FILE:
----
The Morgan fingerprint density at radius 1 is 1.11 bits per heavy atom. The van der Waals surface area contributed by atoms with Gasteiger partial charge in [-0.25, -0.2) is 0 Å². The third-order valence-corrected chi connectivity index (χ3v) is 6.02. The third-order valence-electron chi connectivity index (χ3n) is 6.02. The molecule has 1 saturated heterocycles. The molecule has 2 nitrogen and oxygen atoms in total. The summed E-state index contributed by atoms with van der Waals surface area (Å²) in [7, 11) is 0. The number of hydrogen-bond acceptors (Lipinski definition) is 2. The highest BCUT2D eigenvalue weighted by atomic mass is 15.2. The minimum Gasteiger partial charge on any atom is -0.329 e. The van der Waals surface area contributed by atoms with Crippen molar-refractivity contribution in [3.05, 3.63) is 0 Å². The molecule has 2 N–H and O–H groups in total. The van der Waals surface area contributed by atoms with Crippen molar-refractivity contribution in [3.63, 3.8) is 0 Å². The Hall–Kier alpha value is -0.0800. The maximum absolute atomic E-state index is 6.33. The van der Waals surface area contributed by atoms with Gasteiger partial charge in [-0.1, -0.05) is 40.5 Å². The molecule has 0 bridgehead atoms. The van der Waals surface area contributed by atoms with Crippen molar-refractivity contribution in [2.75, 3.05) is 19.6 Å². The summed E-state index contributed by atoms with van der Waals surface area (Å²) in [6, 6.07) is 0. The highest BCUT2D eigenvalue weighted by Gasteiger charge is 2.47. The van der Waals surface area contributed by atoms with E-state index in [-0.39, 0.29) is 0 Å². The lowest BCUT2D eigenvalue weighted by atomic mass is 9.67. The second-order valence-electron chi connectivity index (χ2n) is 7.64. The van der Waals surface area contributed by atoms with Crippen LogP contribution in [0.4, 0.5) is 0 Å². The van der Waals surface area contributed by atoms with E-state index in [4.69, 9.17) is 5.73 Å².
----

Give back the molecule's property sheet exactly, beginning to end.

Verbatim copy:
The Morgan fingerprint density at radius 1 is 1.11 bits per heavy atom. The van der Waals surface area contributed by atoms with Gasteiger partial charge in [-0.25, -0.2) is 0 Å². The third-order valence-corrected chi connectivity index (χ3v) is 6.02. The third-order valence-electron chi connectivity index (χ3n) is 6.02. The molecule has 1 saturated heterocycles. The molecule has 2 nitrogen and oxygen atoms in total. The summed E-state index contributed by atoms with van der Waals surface area (Å²) in [7, 11) is 0. The number of hydrogen-bond acceptors (Lipinski definition) is 2. The highest BCUT2D eigenvalue weighted by atomic mass is 15.2. The minimum Gasteiger partial charge on any atom is -0.329 e. The van der Waals surface area contributed by atoms with Crippen molar-refractivity contribution in [3.05, 3.63) is 0 Å². The molecule has 2 N–H and O–H groups in total. The van der Waals surface area contributed by atoms with Crippen molar-refractivity contribution in [3.63, 3.8) is 0 Å². The Hall–Kier alpha value is -0.0800. The maximum absolute atomic E-state index is 6.33. The van der Waals surface area contributed by atoms with Gasteiger partial charge in [-0.1, -0.05) is 40.5 Å². The molecule has 0 bridgehead atoms. The van der Waals surface area contributed by atoms with Crippen molar-refractivity contribution in [2.75, 3.05) is 19.6 Å². The summed E-state index contributed by atoms with van der Waals surface area (Å²) in [6, 6.07) is 0. The highest BCUT2D eigenvalue weighted by Gasteiger charge is 2.47. The van der Waals surface area contributed by atoms with E-state index in [-0.39, 0.29) is 0 Å². The lowest BCUT2D eigenvalue weighted by atomic mass is 9.67. The second-order valence-electron chi connectivity index (χ2n) is 7.64. The van der Waals surface area contributed by atoms with Crippen LogP contribution in [0.4, 0.5) is 0 Å². The van der Waals surface area contributed by atoms with E-state index in [4.69, 9.17) is 5.73 Å².